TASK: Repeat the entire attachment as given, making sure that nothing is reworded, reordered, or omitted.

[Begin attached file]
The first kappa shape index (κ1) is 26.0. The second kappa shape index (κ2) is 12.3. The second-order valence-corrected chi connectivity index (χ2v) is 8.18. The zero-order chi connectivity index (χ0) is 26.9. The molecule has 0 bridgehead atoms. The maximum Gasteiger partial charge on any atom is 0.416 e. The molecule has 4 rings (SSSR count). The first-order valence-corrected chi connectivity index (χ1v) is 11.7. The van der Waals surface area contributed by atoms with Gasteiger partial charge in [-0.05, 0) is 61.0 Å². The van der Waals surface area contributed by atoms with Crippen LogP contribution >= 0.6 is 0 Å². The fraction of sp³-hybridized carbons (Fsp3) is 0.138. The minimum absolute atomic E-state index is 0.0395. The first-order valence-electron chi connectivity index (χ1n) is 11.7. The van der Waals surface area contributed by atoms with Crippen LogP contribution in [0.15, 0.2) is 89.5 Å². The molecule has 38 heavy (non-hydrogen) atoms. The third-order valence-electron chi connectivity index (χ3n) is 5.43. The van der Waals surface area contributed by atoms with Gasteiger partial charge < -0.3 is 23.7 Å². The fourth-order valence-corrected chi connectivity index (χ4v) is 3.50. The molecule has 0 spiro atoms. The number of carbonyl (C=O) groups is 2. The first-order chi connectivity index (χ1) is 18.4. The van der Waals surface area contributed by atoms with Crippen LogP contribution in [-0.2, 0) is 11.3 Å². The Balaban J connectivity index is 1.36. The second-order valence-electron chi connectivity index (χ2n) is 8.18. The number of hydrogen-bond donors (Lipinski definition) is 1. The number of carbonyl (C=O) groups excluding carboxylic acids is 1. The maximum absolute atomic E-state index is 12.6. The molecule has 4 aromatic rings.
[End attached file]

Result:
The first kappa shape index (κ1) is 26.0. The second kappa shape index (κ2) is 12.3. The second-order valence-corrected chi connectivity index (χ2v) is 8.18. The zero-order chi connectivity index (χ0) is 26.9. The molecule has 0 bridgehead atoms. The maximum Gasteiger partial charge on any atom is 0.416 e. The molecule has 4 rings (SSSR count). The first-order valence-corrected chi connectivity index (χ1v) is 11.7. The van der Waals surface area contributed by atoms with Gasteiger partial charge in [-0.05, 0) is 61.0 Å². The van der Waals surface area contributed by atoms with Crippen LogP contribution >= 0.6 is 0 Å². The fraction of sp³-hybridized carbons (Fsp3) is 0.138. The minimum absolute atomic E-state index is 0.0395. The first-order valence-electron chi connectivity index (χ1n) is 11.7. The van der Waals surface area contributed by atoms with Crippen LogP contribution in [0.15, 0.2) is 89.5 Å². The molecule has 38 heavy (non-hydrogen) atoms. The third-order valence-electron chi connectivity index (χ3n) is 5.43. The van der Waals surface area contributed by atoms with Gasteiger partial charge < -0.3 is 23.7 Å². The fourth-order valence-corrected chi connectivity index (χ4v) is 3.50. The molecule has 0 spiro atoms. The number of carbonyl (C=O) groups is 2. The first-order chi connectivity index (χ1) is 18.4. The van der Waals surface area contributed by atoms with Crippen LogP contribution in [-0.2, 0) is 11.3 Å². The Balaban J connectivity index is 1.36. The second-order valence-electron chi connectivity index (χ2n) is 8.18. The number of hydrogen-bond donors (Lipinski definition) is 1. The number of carbonyl (C=O) groups excluding carboxylic acids is 1. The maximum absolute atomic E-state index is 12.6. The molecule has 4 aromatic rings.